childcare plan which included the information of all people providing care for D.H. so that SFCS could complete background checks. The court also ordered Father to continue therapy and to provide monthly proof of income to SFCS.
In May 2017, SFCS held another permanency meeting. At the meeting SFCS discussed Father's failure to make time to visit D.H. and his failure to provide information on the unauthorized people in his home so that background checks could be completed. SFCS believed that these unauthorized people cared for Father's other children when he was not home.
Yet another permanency hearing was held in June 2017. Again, Father was not present in person at the hearing, although his attorney was present. At the hearing, the court found that Father had no visits with D.H. since February 2017. The court ordered Father to provide proof of employment, school attendance, and immigration status to SFCS. The court also ordered Father to attend all medical appointments for D.H. Moreover, the court ordered the State to file a motion to terminate the parental rights of the parents.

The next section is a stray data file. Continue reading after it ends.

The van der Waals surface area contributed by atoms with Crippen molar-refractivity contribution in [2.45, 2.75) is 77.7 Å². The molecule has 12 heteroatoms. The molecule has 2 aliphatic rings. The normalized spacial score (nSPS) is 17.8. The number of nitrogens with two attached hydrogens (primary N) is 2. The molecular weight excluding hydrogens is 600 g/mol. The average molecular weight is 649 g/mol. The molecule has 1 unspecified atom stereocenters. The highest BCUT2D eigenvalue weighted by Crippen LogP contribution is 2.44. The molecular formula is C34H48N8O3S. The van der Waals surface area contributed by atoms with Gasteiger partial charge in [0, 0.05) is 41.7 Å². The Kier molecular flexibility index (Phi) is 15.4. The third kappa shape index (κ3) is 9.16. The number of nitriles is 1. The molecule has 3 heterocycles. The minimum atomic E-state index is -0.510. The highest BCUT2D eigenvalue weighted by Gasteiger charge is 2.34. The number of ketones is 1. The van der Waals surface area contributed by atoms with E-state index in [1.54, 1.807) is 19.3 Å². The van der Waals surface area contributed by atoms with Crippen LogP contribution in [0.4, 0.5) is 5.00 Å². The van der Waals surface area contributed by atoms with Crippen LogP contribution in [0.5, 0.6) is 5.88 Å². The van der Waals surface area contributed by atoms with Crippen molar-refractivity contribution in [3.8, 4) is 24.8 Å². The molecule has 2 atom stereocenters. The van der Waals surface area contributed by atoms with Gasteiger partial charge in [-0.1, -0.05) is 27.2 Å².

The State moved to terminate parental rights alleging that Father was an unfit parent and would remain unfit for the foreseeable future. Father did not appear in person at the October 2017 review hearing, although his attorney was present. The court scheduled a termination hearing for February 2018. Father was scheduled to visit D.H. in November 2017 but he did not appear. When SFCS discussed possible December 2017 visitation times with Father he refused to schedule a visit.
Father fails to appear at termination hearing.
Almost two years after D.H. was removed from the home, a termination hearing was scheduled for February 2018. Father failed to appear in person. The State informed
the court that notice was sent to Father at his residence. SFCS recommended that the court review the case and continue the hearing to a later date because Mother and Father were making progress. The State told the court that Mother was making a lot of progress toward reintegration, but the State was mostly silent about Father's progress or lack thereof. The only thing the State said about Father's progress was that he continued to be argumentative about his visitation schedule and that he had obtained a valid green card.
Father's attorney told the court that she had not had contact with her client. She did note that Father signed a reintegration plan so he had contact with SFCS at some point. The court then asked if the State "really want[ed] to include [Father] as a reintegrative source?" After the State answered in the negative, the court made "a finding that he's not—reintegration with Father is not viable. He is just simply noncooperative, and we have had problems with him in other cases." The State requested that the court terminate Father's parental rights.